Crude exports out of Colombia in recent years have averaged just over 600,000 barrels per day, with exports typically highest in January, before gradually descending through the year. To start this year, however, export volumes have dropped off considerably, as unrest rises up in the country once more.
Exports are currently at 540,000 bpd so far this month, considerably adrift of year-ago levels:
The drop in exports comes amid the end of a temporary ceasefire between the Colombian government and the National Liberation Army (ELN), which expired last Tuesday (January 9) after 101 days. A number of attacks on energy infrastructure across the country have subsequently followed, as well as kidnapping.
We have issued a number of impact alerts to our clients in the last week highlighting the most pertinent events. The Caño Limón – Coveñas pipeline experienced multiple attacks on January 10. The Caño Limón – Coveñas pipeline runs from the Caño Limón oil field to the port of Coveñas, where the vast majority of Colombian crude exports leave the country. Two days later, the Colombian army foiled an attempted bomb attack on electricity towers in northwestern Colombia.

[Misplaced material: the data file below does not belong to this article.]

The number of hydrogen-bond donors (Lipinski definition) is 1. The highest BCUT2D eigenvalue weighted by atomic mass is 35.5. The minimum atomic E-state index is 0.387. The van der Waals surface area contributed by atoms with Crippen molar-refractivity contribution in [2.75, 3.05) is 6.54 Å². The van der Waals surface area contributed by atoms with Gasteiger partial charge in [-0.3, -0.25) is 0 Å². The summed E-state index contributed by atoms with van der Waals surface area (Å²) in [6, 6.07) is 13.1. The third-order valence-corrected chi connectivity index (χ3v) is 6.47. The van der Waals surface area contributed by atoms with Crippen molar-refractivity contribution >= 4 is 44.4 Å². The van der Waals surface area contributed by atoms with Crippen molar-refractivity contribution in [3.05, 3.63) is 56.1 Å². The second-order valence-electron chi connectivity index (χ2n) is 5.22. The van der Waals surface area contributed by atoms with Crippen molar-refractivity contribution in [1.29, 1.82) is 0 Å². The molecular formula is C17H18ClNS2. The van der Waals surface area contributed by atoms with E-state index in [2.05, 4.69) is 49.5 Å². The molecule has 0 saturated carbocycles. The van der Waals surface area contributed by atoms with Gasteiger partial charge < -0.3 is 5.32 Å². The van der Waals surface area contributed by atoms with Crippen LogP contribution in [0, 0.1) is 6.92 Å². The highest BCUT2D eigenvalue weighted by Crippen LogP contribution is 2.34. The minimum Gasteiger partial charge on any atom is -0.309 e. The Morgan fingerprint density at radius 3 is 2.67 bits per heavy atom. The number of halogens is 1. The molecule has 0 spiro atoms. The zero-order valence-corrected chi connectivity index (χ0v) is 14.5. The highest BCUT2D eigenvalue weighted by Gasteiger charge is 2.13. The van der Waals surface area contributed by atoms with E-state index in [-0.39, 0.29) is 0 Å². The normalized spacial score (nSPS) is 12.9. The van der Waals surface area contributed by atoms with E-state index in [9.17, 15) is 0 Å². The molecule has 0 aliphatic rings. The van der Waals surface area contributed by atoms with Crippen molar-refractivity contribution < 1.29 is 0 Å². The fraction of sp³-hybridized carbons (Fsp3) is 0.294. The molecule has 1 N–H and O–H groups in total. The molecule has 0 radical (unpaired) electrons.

On January 13, Ecopetrol stopped pumping on its Transandino pipeline following a bomb attack on the pipeline in Nariño, Colombia. The pipeline moves crude from the Orito field in the Putumayo basin to the port of Tumaco.
As the chart below illustrates, exports leave from both Coveñas and Tumaco – but overwhelmingly from the former. There are two predominant export grades: heavy sour Castilla blend accounts for a half of all export volumes, while medium sour Vasconia accounts for 40 percent.
Despite the immediate increase in unrest, crude flows in and out of Colombia are continuing for the most part. Not only is the U.S. the leading destination for Colombian crude exports, but the U.S. is the leading source of crude flows into Colombia.
Colombia is one of the top ten leading destinations for U.S. crude, discharging an average of 22,000 bpd of U.S. crude last year (approximately one cargo a month), with light sour Thunderhorse being the crude of choice. Ecopetrol’s Manomal refinery has already received one cargo of US crude this month, while a second cargo was loaded on January 10th at PAA’s St James terminal, set to be delivered in the coming days.